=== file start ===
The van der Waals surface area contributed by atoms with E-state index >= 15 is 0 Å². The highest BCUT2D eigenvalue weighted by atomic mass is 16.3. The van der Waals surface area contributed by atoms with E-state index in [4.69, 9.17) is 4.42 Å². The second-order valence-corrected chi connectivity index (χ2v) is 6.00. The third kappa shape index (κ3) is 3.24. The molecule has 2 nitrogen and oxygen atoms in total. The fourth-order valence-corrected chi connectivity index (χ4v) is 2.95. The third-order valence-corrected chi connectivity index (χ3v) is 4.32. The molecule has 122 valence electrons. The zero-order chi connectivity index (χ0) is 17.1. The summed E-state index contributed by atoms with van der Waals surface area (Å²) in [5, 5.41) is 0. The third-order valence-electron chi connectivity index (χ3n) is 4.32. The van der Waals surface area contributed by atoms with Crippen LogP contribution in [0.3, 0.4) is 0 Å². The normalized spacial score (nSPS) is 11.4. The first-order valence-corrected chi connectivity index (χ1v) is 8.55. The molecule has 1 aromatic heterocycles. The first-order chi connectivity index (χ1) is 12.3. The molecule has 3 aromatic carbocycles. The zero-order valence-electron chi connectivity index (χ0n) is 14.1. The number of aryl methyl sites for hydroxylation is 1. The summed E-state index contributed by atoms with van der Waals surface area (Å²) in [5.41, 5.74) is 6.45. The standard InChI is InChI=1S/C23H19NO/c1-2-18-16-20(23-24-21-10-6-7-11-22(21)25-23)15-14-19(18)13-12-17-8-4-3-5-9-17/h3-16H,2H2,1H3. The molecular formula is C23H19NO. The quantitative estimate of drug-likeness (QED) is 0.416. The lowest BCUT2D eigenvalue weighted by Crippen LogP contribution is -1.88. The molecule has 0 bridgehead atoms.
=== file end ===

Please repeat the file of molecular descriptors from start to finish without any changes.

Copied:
The van der Waals surface area contributed by atoms with E-state index >= 15 is 0 Å². The highest BCUT2D eigenvalue weighted by atomic mass is 16.3. The van der Waals surface area contributed by atoms with E-state index in [4.69, 9.17) is 4.42 Å². The second-order valence-corrected chi connectivity index (χ2v) is 6.00. The third kappa shape index (κ3) is 3.24. The molecule has 2 nitrogen and oxygen atoms in total. The fourth-order valence-corrected chi connectivity index (χ4v) is 2.95. The third-order valence-corrected chi connectivity index (χ3v) is 4.32. The molecule has 122 valence electrons. The zero-order chi connectivity index (χ0) is 17.1. The summed E-state index contributed by atoms with van der Waals surface area (Å²) in [5, 5.41) is 0. The third-order valence-electron chi connectivity index (χ3n) is 4.32. The van der Waals surface area contributed by atoms with Crippen LogP contribution in [0.3, 0.4) is 0 Å². The normalized spacial score (nSPS) is 11.4. The first-order valence-corrected chi connectivity index (χ1v) is 8.55. The molecule has 1 aromatic heterocycles. The first-order chi connectivity index (χ1) is 12.3. The molecule has 3 aromatic carbocycles. The zero-order valence-electron chi connectivity index (χ0n) is 14.1. The number of aryl methyl sites for hydroxylation is 1. The summed E-state index contributed by atoms with van der Waals surface area (Å²) in [5.41, 5.74) is 6.45. The standard InChI is InChI=1S/C23H19NO/c1-2-18-16-20(23-24-21-10-6-7-11-22(21)25-23)15-14-19(18)13-12-17-8-4-3-5-9-17/h3-16H,2H2,1H3. The molecular formula is C23H19NO. The quantitative estimate of drug-likeness (QED) is 0.416. The lowest BCUT2D eigenvalue weighted by Crippen LogP contribution is -1.88. The molecule has 0 bridgehead atoms.